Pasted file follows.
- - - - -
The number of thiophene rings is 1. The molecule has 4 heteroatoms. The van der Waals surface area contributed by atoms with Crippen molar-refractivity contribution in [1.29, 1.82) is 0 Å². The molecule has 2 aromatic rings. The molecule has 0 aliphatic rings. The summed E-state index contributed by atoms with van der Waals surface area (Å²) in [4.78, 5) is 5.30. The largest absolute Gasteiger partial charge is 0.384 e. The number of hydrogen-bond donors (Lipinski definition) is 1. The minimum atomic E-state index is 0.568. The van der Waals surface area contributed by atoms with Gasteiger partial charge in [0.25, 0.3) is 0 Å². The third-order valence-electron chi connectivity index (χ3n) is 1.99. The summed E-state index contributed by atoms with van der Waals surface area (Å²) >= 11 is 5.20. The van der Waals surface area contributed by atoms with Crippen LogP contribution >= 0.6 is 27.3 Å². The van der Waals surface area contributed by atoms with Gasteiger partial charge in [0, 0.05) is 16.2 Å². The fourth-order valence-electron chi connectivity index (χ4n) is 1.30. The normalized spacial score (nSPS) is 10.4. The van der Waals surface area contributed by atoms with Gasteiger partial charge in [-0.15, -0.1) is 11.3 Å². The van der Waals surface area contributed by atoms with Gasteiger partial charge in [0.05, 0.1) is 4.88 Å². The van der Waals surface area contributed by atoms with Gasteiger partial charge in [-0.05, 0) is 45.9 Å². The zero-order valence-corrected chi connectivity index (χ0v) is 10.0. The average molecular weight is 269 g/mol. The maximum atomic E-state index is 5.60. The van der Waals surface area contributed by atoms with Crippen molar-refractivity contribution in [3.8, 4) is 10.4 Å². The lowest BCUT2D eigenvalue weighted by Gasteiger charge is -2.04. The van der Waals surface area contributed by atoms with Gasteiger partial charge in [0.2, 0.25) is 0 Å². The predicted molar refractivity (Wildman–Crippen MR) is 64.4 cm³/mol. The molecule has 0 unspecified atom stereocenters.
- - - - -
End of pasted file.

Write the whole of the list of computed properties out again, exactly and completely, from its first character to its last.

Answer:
The number of thiophene rings is 1. The molecule has 4 heteroatoms. The van der Waals surface area contributed by atoms with Crippen molar-refractivity contribution in [1.29, 1.82) is 0 Å². The molecule has 2 aromatic rings. The molecule has 0 aliphatic rings. The summed E-state index contributed by atoms with van der Waals surface area (Å²) in [4.78, 5) is 5.30. The largest absolute Gasteiger partial charge is 0.384 e. The number of hydrogen-bond donors (Lipinski definition) is 1. The minimum atomic E-state index is 0.568. The van der Waals surface area contributed by atoms with Gasteiger partial charge in [0.25, 0.3) is 0 Å². The third-order valence-electron chi connectivity index (χ3n) is 1.99. The summed E-state index contributed by atoms with van der Waals surface area (Å²) >= 11 is 5.20. The van der Waals surface area contributed by atoms with Crippen LogP contribution >= 0.6 is 27.3 Å². The van der Waals surface area contributed by atoms with Gasteiger partial charge in [0, 0.05) is 16.2 Å². The fourth-order valence-electron chi connectivity index (χ4n) is 1.30. The normalized spacial score (nSPS) is 10.4. The van der Waals surface area contributed by atoms with Gasteiger partial charge in [-0.15, -0.1) is 11.3 Å². The van der Waals surface area contributed by atoms with Gasteiger partial charge in [0.05, 0.1) is 4.88 Å². The van der Waals surface area contributed by atoms with Gasteiger partial charge in [-0.05, 0) is 45.9 Å². The zero-order valence-corrected chi connectivity index (χ0v) is 10.0. The average molecular weight is 269 g/mol. The maximum atomic E-state index is 5.60. The van der Waals surface area contributed by atoms with Crippen molar-refractivity contribution in [3.8, 4) is 10.4 Å². The lowest BCUT2D eigenvalue weighted by Gasteiger charge is -2.04. The van der Waals surface area contributed by atoms with Gasteiger partial charge in [0.2, 0.25) is 0 Å². The predicted molar refractivity (Wildman–Crippen MR) is 64.4 cm³/mol. The molecule has 0 unspecified atom stereocenters.